Alternatively, game rules can be manipulated for real world advantage. Players can use a lure to bring more Pokémon to an area, which in turn lures other players – great if you’re looking for people to rob.

One of things The City & the City does well is take the reader from thinking the situation is absurd – it’s all clearly one place – to believing that there is value in seeing Besźel and UlQoma as separate; that something is lost in the idea of unification. This isn’t to say that our divisions are inherently Good and Proper (which takes us quickly to “people should just know their place” and “separate but equal”): it’s simply to recognise that cities with millions of people are too big to have just one culture. The real benefit of healthy cities is constructive cross-hatching, where people exist in multiple identities at once.

Pokémon Go might not change break down social rules, or last longer than a year – but augmented reality, where people can share the same experience of a different place, will have an impact on the cities of the future. Whether this is a good thing or not will likely depend on the audience size. Will these new realities bring people together, or make the world more insular? What kind of cross-hatching does your app create?

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Which pairs of capital cities are the closest together?

Vienna, which is quite close to Bratislava, but not quite close enough. Image: Thomas Ledl

It doesn't take long to get from Paris to Brussels. An hour and a half on a comfortable Thalys train will get you there.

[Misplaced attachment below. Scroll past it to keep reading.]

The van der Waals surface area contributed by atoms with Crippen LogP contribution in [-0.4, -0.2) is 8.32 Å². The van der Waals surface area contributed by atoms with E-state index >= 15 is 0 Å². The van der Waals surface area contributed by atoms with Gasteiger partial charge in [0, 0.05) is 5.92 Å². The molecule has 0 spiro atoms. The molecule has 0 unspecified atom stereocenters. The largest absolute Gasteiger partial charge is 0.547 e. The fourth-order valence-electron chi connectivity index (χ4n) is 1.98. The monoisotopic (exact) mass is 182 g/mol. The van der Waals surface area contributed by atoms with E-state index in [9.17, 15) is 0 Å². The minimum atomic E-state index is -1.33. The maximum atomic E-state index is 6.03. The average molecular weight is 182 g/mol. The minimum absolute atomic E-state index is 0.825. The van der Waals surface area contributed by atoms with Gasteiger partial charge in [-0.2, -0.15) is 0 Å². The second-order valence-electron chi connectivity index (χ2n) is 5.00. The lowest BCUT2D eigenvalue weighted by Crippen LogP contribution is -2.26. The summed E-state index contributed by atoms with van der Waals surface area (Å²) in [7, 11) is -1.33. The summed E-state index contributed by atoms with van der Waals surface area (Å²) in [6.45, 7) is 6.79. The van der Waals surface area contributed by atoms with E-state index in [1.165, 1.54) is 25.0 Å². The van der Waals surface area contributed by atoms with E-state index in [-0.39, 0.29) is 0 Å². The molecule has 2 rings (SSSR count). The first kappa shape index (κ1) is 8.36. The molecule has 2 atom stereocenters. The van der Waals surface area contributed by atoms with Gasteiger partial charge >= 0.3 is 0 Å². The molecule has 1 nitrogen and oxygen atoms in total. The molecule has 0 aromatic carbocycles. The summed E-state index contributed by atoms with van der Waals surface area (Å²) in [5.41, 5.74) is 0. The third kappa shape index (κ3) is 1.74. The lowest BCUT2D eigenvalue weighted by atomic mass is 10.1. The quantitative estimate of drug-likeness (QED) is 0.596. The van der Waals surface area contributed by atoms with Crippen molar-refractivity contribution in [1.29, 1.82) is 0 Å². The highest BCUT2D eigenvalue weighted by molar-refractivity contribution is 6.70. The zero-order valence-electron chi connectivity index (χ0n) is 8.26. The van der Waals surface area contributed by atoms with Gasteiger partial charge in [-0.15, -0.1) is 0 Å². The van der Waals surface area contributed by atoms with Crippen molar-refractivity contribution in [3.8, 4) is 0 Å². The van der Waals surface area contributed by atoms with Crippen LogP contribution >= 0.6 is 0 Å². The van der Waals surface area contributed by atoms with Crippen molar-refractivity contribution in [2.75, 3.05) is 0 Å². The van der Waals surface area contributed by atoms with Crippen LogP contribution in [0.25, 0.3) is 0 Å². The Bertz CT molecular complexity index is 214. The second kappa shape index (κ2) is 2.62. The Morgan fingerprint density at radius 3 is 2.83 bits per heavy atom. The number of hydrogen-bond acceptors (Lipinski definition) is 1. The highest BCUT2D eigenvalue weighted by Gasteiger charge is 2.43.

Which raises an intriguing question, if you like that sort of thing: wich capital cities of neighbouring countries are the closest together? And which are the furthest away? 

There are some that one might think would be quite close, which are actually much further part. 

Buenos Aires, Argentina's capital, sits on one side of the estuary of the Río de la Plata, while Montevideo, Uruguay's capital lies on the other side. 

Click to expand: Image: Google Maps

But at 207km apart, they're not really that close at all. 

Similarly, Singapore – capital of, er, Singapore – always sticks in the mind as 'that bit on the end of the Malaysian sticky-out bit'. But it's actually pretty far away from Kuala Lumpur, Malaysia's capital. A whole 319km away, in fact:

Click to expand: Image: Google Maps

Thinking of 'countries that cause problems by being close together', you inevitably think of South Korea and North Korea. 

Click to expand: Image: Google Maps

And while Pyongyang in the North and Seoul in the South are pretty close together, 181km just isn't going to cut it. 

Time to do some Seoul-searching to find the real answer here.

(Sorry.)

(Okay, not that sorry.)

Another place where countries being close together tends to cause problems is the Middle East. Damascus, the capital of Syria, really isn't that far from Beirut, in Lebanon. Just 76km:

Click to expand: Image: Google Maps

Seeing as Lebanon is currently host to millions of refugees fleeing the horrors of Syria's never-ending civil war and the atrocities of Daesh, or Isis, this is presumably something that authorities in Beirut have given a certain amount of thought to.

Most of the time, finding nearby capitals is a game of searching out which bits of the world have lots of small countries, and then rooting around. So you'd think Central America would be ripe for close-together capital fun. 

And yet the best option is Guatemala and El Salvador – where the imaginatively named Guatemala City is a whole 179km away from the also imaginatively named San Salvador.  

Click to expand: Image: Google Maps

Another obvious place with lots of small-ish countries is Europe – the site of the pair of capitals that drove me to write this nonsense in the first place. 

Click to expand: Image: Google Maps

And in fairness, Vienna and Bratislava do make a pretty good showing of it. Austria's capital sits on the Danube; drift downstream, and you swiftly get to Slovakia's capital. As the crow flies, it's 56km – though as the man swims, it's a little longer.